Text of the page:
Persecution of Public school types

A recent interesting article in the Daily Mail raised the question of how the current breed of Labourites is able to get away with so many sideswipes against one of the UK's once distinguished and respected minorities, the Anglo-Saxon public schoolboy.

Certain ministers and civil servants are able to treat this important minority group with contempt and daily conspire to bring about its extinction as a social grouping.

And yet, until very recently 7 or 8 % of children in then UK were privately educated. That makes a very important minority. Bear in mind that according to the 2003 census the percentage of non-white UK citizens was 7.9%, and it becomes clear that in fact all the talk about misrepresentation of minorities is a lot of nonsense.

The main reason for showing concern about representation of different groupings is not to do with skin colour, but to do with the distinctive perspectives and contributions that different cultural traditions can bring to public life. Politics and the public service are certainly the poorer if they do not include those who can share something of Indian, African and Chinese culture and values with the rest of us. But they are also the poorer if they do not have a healthy contingent of those whose minds have been formed without the direct involvement or interference of the government, in a strong, native cultural tradition which has so much valued the pursuit of excellence, the defence of custom, the genius of place, the sense of duty, the value of truth. To push such people out of public life by stigmatising the 'public school white male' is to advance one step closer to a totalitarian state.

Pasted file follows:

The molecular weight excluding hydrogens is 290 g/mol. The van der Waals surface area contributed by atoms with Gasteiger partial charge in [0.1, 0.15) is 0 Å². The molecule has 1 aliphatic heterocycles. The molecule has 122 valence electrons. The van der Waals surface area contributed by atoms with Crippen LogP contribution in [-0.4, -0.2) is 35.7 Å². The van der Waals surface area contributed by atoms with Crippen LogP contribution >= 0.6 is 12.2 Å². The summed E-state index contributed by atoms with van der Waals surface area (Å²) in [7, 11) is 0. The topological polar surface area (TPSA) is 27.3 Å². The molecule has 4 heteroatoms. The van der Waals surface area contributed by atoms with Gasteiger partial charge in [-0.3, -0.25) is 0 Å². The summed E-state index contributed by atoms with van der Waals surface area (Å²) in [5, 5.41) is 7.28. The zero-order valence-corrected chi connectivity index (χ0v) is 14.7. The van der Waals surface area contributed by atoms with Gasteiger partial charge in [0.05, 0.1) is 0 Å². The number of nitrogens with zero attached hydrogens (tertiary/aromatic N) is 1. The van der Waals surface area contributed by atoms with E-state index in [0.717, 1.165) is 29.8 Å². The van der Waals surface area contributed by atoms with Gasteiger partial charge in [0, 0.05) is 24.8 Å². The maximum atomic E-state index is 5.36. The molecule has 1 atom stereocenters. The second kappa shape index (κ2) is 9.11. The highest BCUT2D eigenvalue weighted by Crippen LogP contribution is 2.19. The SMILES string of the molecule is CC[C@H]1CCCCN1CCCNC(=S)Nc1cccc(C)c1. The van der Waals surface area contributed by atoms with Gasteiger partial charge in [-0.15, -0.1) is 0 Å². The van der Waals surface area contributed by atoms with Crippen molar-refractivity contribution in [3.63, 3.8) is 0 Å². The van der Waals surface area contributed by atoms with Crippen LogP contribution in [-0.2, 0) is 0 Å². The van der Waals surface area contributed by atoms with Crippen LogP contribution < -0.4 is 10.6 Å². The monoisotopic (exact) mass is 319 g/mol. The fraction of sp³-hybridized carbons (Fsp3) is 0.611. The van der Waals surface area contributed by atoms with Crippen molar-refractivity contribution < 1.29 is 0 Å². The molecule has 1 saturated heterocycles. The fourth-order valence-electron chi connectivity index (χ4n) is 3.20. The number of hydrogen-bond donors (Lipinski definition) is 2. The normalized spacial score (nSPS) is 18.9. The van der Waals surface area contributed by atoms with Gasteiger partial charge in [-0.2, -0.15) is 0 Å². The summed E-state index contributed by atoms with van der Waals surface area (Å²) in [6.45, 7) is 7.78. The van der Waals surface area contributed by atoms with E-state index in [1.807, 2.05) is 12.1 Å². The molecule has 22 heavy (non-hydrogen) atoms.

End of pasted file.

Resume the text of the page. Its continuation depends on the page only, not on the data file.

I would wager that statsticians could easily show that all of Labour's new quangoes and bogus ministries seriously under-represent the nation's historic administrative and ruling class. And those who make it in are expected, just like the acolytes of Mao and Lenin, to make a public show of disdain for their own cultural background and upbringing.

This, despite the fact that the private sector has, since its inception in the middle ages, often sought ways to be socially inclusive. The grammar schools shared in this tradition and further perpetuated it. (A recent LSE study showed that the abolition of grammar schools was the single greatest blow to social mobility in the 20th century).

So it's not about snobbery, but about handing on a culture that deserves to be treated with respect and may yet have much to give to Britain.


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